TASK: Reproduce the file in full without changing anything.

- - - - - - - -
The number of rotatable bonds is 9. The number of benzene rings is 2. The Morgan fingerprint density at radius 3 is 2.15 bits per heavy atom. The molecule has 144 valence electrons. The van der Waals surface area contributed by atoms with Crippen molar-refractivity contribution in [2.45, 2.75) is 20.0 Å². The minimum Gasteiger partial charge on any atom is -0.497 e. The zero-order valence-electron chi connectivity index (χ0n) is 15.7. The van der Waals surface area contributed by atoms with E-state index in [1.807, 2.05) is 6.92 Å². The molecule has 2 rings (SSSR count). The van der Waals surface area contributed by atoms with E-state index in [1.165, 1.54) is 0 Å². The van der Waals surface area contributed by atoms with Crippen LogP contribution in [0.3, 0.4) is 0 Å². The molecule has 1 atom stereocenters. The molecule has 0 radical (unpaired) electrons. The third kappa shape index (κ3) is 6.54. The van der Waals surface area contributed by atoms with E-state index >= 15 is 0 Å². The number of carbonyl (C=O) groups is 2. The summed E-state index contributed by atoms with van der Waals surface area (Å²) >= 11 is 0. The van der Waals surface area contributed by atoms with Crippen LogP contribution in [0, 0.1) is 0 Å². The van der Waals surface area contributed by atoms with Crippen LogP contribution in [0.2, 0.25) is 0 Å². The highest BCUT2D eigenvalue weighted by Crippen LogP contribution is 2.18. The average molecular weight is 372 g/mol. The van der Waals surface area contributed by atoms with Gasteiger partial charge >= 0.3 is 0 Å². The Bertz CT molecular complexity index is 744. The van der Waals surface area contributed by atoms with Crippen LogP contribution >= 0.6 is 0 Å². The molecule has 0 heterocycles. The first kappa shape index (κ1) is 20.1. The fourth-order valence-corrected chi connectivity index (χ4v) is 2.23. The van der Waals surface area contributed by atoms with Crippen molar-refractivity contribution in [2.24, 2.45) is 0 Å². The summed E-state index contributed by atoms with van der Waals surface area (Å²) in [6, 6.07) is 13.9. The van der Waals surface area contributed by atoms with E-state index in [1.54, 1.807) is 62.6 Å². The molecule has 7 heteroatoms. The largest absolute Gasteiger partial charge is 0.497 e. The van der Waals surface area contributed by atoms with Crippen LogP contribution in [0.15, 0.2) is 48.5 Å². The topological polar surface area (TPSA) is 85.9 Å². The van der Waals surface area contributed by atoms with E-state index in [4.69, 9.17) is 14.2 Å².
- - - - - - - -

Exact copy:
The number of rotatable bonds is 9. The number of benzene rings is 2. The Morgan fingerprint density at radius 3 is 2.15 bits per heavy atom. The molecule has 144 valence electrons. The van der Waals surface area contributed by atoms with Crippen molar-refractivity contribution in [2.45, 2.75) is 20.0 Å². The minimum Gasteiger partial charge on any atom is -0.497 e. The zero-order valence-electron chi connectivity index (χ0n) is 15.7. The van der Waals surface area contributed by atoms with E-state index in [1.807, 2.05) is 6.92 Å². The molecule has 2 rings (SSSR count). The van der Waals surface area contributed by atoms with E-state index in [1.165, 1.54) is 0 Å². The van der Waals surface area contributed by atoms with Crippen LogP contribution in [0.3, 0.4) is 0 Å². The molecule has 1 atom stereocenters. The molecule has 0 radical (unpaired) electrons. The third kappa shape index (κ3) is 6.54. The van der Waals surface area contributed by atoms with E-state index >= 15 is 0 Å². The number of carbonyl (C=O) groups is 2. The summed E-state index contributed by atoms with van der Waals surface area (Å²) >= 11 is 0. The van der Waals surface area contributed by atoms with Crippen LogP contribution in [0, 0.1) is 0 Å². The van der Waals surface area contributed by atoms with Crippen LogP contribution in [0.2, 0.25) is 0 Å². The highest BCUT2D eigenvalue weighted by Crippen LogP contribution is 2.18. The average molecular weight is 372 g/mol. The van der Waals surface area contributed by atoms with Gasteiger partial charge >= 0.3 is 0 Å². The Bertz CT molecular complexity index is 744. The van der Waals surface area contributed by atoms with Crippen LogP contribution >= 0.6 is 0 Å². The molecule has 0 heterocycles. The first kappa shape index (κ1) is 20.1. The fourth-order valence-corrected chi connectivity index (χ4v) is 2.23. The van der Waals surface area contributed by atoms with Crippen molar-refractivity contribution in [2.24, 2.45) is 0 Å². The summed E-state index contributed by atoms with van der Waals surface area (Å²) in [6, 6.07) is 13.9. The van der Waals surface area contributed by atoms with E-state index in [1.54, 1.807) is 62.6 Å². The molecule has 7 heteroatoms. The largest absolute Gasteiger partial charge is 0.497 e. The van der Waals surface area contributed by atoms with Crippen LogP contribution in [0.15, 0.2) is 48.5 Å². The topological polar surface area (TPSA) is 85.9 Å². The van der Waals surface area contributed by atoms with E-state index in [4.69, 9.17) is 14.2 Å².